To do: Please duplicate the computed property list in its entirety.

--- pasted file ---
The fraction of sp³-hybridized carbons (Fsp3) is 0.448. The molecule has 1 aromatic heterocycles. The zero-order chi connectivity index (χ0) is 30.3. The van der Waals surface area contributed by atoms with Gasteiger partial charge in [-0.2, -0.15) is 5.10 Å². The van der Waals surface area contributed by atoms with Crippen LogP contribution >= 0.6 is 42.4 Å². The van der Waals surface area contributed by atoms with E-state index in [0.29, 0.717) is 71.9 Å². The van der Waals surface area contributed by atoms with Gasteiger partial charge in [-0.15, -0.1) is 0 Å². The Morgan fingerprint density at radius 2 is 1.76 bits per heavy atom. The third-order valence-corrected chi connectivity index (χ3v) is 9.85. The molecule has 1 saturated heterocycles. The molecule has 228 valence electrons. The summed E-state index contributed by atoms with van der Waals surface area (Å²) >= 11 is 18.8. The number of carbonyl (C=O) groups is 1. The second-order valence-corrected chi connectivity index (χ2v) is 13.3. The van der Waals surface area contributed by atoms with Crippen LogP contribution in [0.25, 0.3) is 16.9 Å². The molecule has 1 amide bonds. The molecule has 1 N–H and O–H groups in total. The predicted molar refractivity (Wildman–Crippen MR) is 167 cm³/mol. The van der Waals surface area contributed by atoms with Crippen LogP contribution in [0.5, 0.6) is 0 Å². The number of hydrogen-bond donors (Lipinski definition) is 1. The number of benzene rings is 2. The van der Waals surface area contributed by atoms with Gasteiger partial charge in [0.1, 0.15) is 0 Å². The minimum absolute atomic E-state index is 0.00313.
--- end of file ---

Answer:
The fraction of sp³-hybridized carbons (Fsp3) is 0.448. The molecule has 1 aromatic heterocycles. The zero-order chi connectivity index (χ0) is 30.3. The van der Waals surface area contributed by atoms with Gasteiger partial charge in [-0.2, -0.15) is 5.10 Å². The van der Waals surface area contributed by atoms with Crippen LogP contribution >= 0.6 is 42.4 Å². The van der Waals surface area contributed by atoms with E-state index in [0.29, 0.717) is 71.9 Å². The van der Waals surface area contributed by atoms with Gasteiger partial charge in [-0.15, -0.1) is 0 Å². The Morgan fingerprint density at radius 2 is 1.76 bits per heavy atom. The third-order valence-corrected chi connectivity index (χ3v) is 9.85. The molecule has 1 saturated heterocycles. The molecule has 228 valence electrons. The summed E-state index contributed by atoms with van der Waals surface area (Å²) >= 11 is 18.8. The number of carbonyl (C=O) groups is 1. The second-order valence-corrected chi connectivity index (χ2v) is 13.3. The van der Waals surface area contributed by atoms with Crippen LogP contribution in [0.25, 0.3) is 16.9 Å². The molecule has 1 amide bonds. The molecule has 1 N–H and O–H groups in total. The predicted molar refractivity (Wildman–Crippen MR) is 167 cm³/mol. The van der Waals surface area contributed by atoms with Crippen LogP contribution in [0.5, 0.6) is 0 Å². The number of hydrogen-bond donors (Lipinski definition) is 1. The number of benzene rings is 2. The van der Waals surface area contributed by atoms with Gasteiger partial charge in [0.1, 0.15) is 0 Å². The minimum absolute atomic E-state index is 0.00313.